Life wound up "happy enough," said Lady Violet (Dame Maggie Smith), "which is the English version of a happy ending."
So, goodbye to all that.
More particularly, goodbye to Lady Mary (Michelle Dockery), Bates (Brendan Coyle), O'Brien (Siobhan Finneran), Mrs. Patmore (Lesley Nicol), Lady Rosamund (Samantha Bond), Cousin Isobel (Penelope Wilton) – all of them. I wish they could all be lined up along the Downton stairway and thanked, one by one, with a handshake and a specially designed Edwardian swag bag.
From beginning to end, Downton was populated by characters stamped, strongly and wholly, with their own specific individuality from their first appearance. That will be the show's enduring strength. Smith may say she never watched her performance as Violet, and she may even have genuinely wished that Downton hadn't thrust her into the undignified era of Instagram selfies with fans. But she was, year after year, delightful, acidic, blustering, indignant and yet unexpectedly compassionate. She was an old woman at odds with the incoming rush of modern times. But, more to the point, she was Lady Violet. We just ate her up.
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The same could be said of even the smallest and at times most annoying characters: Kevin Doyle's Molesley, the sadsack, put-upon under butler, or Sue Johnston's Denker, Violet's meddling maid, pushing herself in and out of rooms like an overly aggressive duck. They couldn't be said to have had much utility in the show's overarching design, unlike former footman Thomas (Rob James-Collier), whose maliciousness greased many a wheel in the plot. But somehow they earned and kept their place. You couldn't just throw them out like a house plant.
Every character counted.
On the other hand, you could also argue that, when all is said and done, the actual narrative seemed to be of less and less consequence, until we were left with all characters and no gables, turrets or roof to cover their heads. The narrative just sort of faded away.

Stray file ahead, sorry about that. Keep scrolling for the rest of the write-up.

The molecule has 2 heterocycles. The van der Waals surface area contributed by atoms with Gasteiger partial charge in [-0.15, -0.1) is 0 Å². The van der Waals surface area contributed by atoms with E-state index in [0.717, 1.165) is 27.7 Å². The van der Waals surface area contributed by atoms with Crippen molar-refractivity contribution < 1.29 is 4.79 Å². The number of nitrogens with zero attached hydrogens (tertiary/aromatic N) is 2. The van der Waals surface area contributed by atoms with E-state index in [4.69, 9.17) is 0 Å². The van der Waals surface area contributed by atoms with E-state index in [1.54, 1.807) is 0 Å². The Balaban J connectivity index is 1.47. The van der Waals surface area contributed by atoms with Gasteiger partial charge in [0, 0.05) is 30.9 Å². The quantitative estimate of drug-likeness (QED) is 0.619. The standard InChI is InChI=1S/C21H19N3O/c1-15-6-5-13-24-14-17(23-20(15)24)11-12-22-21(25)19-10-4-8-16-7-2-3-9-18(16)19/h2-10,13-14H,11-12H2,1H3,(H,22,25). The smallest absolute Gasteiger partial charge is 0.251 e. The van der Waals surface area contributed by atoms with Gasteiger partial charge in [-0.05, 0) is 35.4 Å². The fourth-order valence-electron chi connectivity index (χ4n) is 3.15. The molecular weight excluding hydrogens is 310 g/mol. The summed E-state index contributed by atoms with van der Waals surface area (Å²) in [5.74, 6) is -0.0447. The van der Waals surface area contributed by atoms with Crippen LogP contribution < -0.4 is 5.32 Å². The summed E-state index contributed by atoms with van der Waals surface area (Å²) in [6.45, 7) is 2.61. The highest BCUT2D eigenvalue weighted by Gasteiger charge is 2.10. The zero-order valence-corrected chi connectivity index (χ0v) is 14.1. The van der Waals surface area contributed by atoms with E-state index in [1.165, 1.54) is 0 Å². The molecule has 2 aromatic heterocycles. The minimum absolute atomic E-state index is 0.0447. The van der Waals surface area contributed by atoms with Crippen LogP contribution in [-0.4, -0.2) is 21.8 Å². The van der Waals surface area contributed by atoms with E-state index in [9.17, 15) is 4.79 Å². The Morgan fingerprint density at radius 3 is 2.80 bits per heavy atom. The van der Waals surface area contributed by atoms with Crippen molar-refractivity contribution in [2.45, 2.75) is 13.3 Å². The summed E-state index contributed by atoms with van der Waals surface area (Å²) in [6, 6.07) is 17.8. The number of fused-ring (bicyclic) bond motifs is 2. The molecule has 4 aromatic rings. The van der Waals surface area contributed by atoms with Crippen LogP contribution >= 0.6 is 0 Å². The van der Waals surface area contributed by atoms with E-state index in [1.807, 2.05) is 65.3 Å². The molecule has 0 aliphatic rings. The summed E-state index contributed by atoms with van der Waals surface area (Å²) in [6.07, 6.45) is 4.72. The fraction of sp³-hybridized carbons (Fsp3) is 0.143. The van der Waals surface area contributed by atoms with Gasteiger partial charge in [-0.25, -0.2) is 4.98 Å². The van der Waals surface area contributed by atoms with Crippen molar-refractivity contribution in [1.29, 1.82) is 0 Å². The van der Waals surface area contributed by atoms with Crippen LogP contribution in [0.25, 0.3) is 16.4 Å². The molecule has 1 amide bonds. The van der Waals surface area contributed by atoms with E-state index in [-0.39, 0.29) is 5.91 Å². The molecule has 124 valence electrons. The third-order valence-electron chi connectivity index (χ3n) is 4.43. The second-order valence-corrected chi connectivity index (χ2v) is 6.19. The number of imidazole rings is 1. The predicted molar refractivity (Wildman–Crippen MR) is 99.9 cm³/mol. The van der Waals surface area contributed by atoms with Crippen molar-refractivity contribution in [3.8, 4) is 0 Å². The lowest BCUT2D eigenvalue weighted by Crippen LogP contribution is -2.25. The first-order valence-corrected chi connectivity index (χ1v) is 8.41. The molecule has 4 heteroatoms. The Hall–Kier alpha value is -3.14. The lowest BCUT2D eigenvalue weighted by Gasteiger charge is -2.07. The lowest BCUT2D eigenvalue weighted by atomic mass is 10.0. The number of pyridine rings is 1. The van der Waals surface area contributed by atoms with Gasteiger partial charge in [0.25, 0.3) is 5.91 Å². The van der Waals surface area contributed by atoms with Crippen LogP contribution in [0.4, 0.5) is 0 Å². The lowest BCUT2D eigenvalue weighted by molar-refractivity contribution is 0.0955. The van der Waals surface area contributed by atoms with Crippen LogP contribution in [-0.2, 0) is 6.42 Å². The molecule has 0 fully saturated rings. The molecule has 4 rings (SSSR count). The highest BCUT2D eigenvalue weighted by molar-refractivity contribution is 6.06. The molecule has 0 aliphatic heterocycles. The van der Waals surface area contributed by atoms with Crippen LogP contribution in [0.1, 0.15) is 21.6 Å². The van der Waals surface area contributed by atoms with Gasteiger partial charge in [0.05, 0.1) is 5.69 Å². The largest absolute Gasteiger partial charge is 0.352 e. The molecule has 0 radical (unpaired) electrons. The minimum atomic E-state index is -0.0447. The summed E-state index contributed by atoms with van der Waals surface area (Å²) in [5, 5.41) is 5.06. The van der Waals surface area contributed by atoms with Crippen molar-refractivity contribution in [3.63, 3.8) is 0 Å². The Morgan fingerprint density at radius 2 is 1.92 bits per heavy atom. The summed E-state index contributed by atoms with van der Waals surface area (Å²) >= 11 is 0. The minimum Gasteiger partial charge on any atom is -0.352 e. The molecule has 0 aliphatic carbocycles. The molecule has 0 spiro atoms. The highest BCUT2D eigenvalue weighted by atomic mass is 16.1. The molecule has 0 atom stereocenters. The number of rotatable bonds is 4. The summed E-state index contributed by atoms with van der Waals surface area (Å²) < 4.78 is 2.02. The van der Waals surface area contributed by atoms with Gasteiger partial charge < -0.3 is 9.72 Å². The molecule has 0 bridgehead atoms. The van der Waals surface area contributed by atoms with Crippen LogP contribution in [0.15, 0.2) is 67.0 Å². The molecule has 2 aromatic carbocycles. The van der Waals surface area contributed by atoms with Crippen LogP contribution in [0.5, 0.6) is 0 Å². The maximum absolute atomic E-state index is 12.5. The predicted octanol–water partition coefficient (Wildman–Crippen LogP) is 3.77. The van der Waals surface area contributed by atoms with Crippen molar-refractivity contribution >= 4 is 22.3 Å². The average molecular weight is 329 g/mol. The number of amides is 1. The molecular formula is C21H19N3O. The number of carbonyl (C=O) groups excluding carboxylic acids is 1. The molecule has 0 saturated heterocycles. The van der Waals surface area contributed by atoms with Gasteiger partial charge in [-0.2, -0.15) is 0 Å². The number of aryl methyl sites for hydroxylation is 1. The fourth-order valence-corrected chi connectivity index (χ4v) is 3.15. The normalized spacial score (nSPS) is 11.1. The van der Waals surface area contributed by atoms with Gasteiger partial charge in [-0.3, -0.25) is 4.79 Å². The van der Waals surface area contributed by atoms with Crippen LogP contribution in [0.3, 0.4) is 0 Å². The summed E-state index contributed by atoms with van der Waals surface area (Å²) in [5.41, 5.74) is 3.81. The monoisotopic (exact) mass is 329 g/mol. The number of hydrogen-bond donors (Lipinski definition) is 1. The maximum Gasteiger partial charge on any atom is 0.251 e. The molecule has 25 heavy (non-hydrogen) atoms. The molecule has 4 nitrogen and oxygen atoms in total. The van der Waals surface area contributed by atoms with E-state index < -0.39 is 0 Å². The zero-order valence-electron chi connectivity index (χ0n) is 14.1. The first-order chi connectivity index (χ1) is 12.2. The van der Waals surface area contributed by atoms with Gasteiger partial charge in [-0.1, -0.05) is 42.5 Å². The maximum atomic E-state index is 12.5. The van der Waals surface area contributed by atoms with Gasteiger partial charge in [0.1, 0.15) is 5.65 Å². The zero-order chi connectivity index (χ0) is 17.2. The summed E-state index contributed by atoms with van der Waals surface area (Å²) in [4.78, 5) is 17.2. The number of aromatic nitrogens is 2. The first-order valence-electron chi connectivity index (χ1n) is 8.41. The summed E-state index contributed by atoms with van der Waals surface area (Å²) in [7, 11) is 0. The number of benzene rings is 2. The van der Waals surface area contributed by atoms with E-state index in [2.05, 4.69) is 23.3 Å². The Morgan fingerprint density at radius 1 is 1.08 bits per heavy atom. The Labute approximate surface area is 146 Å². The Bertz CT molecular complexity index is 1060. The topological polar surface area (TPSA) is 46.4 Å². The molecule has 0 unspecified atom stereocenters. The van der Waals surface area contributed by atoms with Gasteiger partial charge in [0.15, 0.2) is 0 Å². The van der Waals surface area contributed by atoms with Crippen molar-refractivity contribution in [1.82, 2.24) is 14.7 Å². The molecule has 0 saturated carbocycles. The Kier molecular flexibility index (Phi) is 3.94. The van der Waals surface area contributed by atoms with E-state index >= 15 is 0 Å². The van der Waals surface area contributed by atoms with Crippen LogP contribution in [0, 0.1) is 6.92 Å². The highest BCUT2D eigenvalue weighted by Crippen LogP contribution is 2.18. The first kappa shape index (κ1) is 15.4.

Most viewers who followed Downton through all six seasons will agree that it never surpassed or, for that matter, came close to, matching season 1. That season was framed by two historic disasters, the sinking of the Titanic and the beginning of World War I, and it was crammed with wonderfully outrageous melodramatic turns, including the death of dashing Mr. Pamuk (Theo James) and the bar of soap placed outside Cora's (Elizabeth McGovern) bathtub. This was a perfect format. After a terrible second season, in which Downton served as a military infirmary, the show quietly dropped any serious ambitions to link its story to the broader chronology of the 20th century. (Downton precursor Upstairs Downstairs did a much better job on that score.)
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This final season, in particular, contented itself with the sort of minor incidents that count for so much in Jane Austen and other British comic writers, only without much skill at (or even interest in) suggesting how such battles over privilege can be both dead-serious and trivial-funny.
This is another way of saying I would have thrown in the towel if the show devoted one more scene to that damned hospital committee.
Meanwhile, Downton had also grown more cautious about killing off characters since season 3, which included the deaths both of Jessica Brown Findlay's Lady Sybil (shattering) and Dan Stevens' Matthew (not so much). This was a kindness to viewers, but eventually it felt curiously static, airless and even defying of common sense. It could have been a fancy-dress alternate universe from LOST.
Well, it's done now – and preserved for endless viewing and reviewing. Downton was a lovely show. A lovely dream, a lovely fantasy. Maybe a lovely museum.